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Hague court begins hearing climate case against Royal Dutch Shell
Hague court begins hearing climate case against Royal Dutch Shell

The District Court of The Hague began hearings against Royal Dutch Shell on Tuesday in a case brought by 17,379 co-plaintiffs and seven Dutch climate activist groups.

The co-plaintiffs, led by Friends of the Earth Netherlands (Milieudefensie), are demanding that Shell reduce its carbon dioxide emissions by 45 percent by 2030 compared to 2010 levels, and to net-zero by 2050. They claim that Shell knowingly contributes to climate change by continuing to expand its fossil fuel operations with little to no investment in renewable energy. Invoking article 6:162 of the Dutch Civil Code, the plaintiffs allege that Shell has breached its duty of care and unlawfully endangered the Dutch people. In addition, they allege that Shell has violated articles 2 and 8 of the European Convention on Human Rights (ECHR), namely the rights to life and respect for family life.

The case relies in part on an earlier decision of the Supreme Court of the Netherlands, in which the government was ordered to reduce its greenhouse gas emissions by at least 25 percent by 2020 compared to 1990 levels. While the court was able to enforce ECHR obligations against the State, it remains to be seen whether the same can be done against a company.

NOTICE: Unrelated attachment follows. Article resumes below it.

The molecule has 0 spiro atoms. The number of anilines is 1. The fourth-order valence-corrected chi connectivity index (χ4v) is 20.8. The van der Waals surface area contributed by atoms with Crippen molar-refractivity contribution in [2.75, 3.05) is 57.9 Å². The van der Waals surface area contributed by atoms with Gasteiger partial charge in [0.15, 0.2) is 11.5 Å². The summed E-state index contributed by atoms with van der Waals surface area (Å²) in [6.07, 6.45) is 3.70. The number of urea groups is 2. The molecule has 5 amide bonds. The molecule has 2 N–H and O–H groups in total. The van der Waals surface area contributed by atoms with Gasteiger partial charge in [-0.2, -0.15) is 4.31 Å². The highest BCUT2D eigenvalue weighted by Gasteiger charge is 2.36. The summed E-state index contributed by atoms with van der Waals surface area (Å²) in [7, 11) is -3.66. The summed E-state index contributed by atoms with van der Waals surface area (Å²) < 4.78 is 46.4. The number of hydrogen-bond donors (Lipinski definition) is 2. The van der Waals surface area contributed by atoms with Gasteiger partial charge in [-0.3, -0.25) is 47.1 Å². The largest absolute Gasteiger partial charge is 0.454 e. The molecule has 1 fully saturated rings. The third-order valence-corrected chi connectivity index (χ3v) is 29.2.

In its statement of defense, Shell acknowledged the legitimacy of climate change as a “serious challenge that requires effective, urgent and ambitious action from the whole of society.” However, it disputed the applicability of the ECHR to its actions and claimed that the plaintiffs erred in concluding that only Dutch law applied. Rather, it argued, the present claims should be governed by several countries’ laws, and that the plaintiffs failed to provide any basis for concluding that Shell’s activities are unlawful in each of the countries in which its products are manufactured and used.

Milieudefensie Director Donald Pols remained hopeful, saying in a statement on Monday, “This is a unique lawsuit with potentially significant consequences for the climate and the fossil fuel industry globally. We are confident that the judge’s final verdict will force Shell to adhere to international climate goals and stop causing dangerous climate change.”